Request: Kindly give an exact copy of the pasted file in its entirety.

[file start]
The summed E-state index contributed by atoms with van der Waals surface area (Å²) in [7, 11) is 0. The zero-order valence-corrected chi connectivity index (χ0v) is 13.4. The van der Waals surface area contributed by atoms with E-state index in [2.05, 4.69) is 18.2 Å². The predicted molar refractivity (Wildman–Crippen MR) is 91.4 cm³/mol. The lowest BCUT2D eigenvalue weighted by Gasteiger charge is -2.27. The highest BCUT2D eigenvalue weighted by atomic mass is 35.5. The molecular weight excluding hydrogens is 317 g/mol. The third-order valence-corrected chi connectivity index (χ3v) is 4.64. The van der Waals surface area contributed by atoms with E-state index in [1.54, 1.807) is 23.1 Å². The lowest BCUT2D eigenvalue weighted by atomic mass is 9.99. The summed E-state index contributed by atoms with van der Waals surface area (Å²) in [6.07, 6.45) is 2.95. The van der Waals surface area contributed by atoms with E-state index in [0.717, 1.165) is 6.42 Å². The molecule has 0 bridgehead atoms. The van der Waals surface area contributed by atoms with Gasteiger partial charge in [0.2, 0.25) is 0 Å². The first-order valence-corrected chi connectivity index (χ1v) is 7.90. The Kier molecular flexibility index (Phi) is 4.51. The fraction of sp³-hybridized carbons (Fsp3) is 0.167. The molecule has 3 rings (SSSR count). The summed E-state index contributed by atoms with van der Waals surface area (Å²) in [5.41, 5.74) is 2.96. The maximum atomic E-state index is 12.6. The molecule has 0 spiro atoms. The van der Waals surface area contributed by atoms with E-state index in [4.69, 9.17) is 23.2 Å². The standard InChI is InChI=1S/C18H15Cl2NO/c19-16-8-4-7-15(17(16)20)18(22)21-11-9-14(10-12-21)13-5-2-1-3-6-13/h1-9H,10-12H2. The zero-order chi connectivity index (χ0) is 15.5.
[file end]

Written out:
The summed E-state index contributed by atoms with van der Waals surface area (Å²) in [7, 11) is 0. The zero-order valence-corrected chi connectivity index (χ0v) is 13.4. The van der Waals surface area contributed by atoms with E-state index in [2.05, 4.69) is 18.2 Å². The predicted molar refractivity (Wildman–Crippen MR) is 91.4 cm³/mol. The lowest BCUT2D eigenvalue weighted by Gasteiger charge is -2.27. The highest BCUT2D eigenvalue weighted by atomic mass is 35.5. The molecular weight excluding hydrogens is 317 g/mol. The third-order valence-corrected chi connectivity index (χ3v) is 4.64. The van der Waals surface area contributed by atoms with E-state index in [1.54, 1.807) is 23.1 Å². The lowest BCUT2D eigenvalue weighted by atomic mass is 9.99. The summed E-state index contributed by atoms with van der Waals surface area (Å²) in [6.07, 6.45) is 2.95. The van der Waals surface area contributed by atoms with E-state index in [0.717, 1.165) is 6.42 Å². The molecule has 0 bridgehead atoms. The van der Waals surface area contributed by atoms with Gasteiger partial charge in [0.2, 0.25) is 0 Å². The first-order valence-corrected chi connectivity index (χ1v) is 7.90. The Kier molecular flexibility index (Phi) is 4.51. The fraction of sp³-hybridized carbons (Fsp3) is 0.167. The molecule has 3 rings (SSSR count). The summed E-state index contributed by atoms with van der Waals surface area (Å²) in [5.41, 5.74) is 2.96. The maximum atomic E-state index is 12.6. The molecule has 0 spiro atoms. The van der Waals surface area contributed by atoms with E-state index in [4.69, 9.17) is 23.2 Å². The standard InChI is InChI=1S/C18H15Cl2NO/c19-16-8-4-7-15(17(16)20)18(22)21-11-9-14(10-12-21)13-5-2-1-3-6-13/h1-9H,10-12H2. The zero-order chi connectivity index (χ0) is 15.5.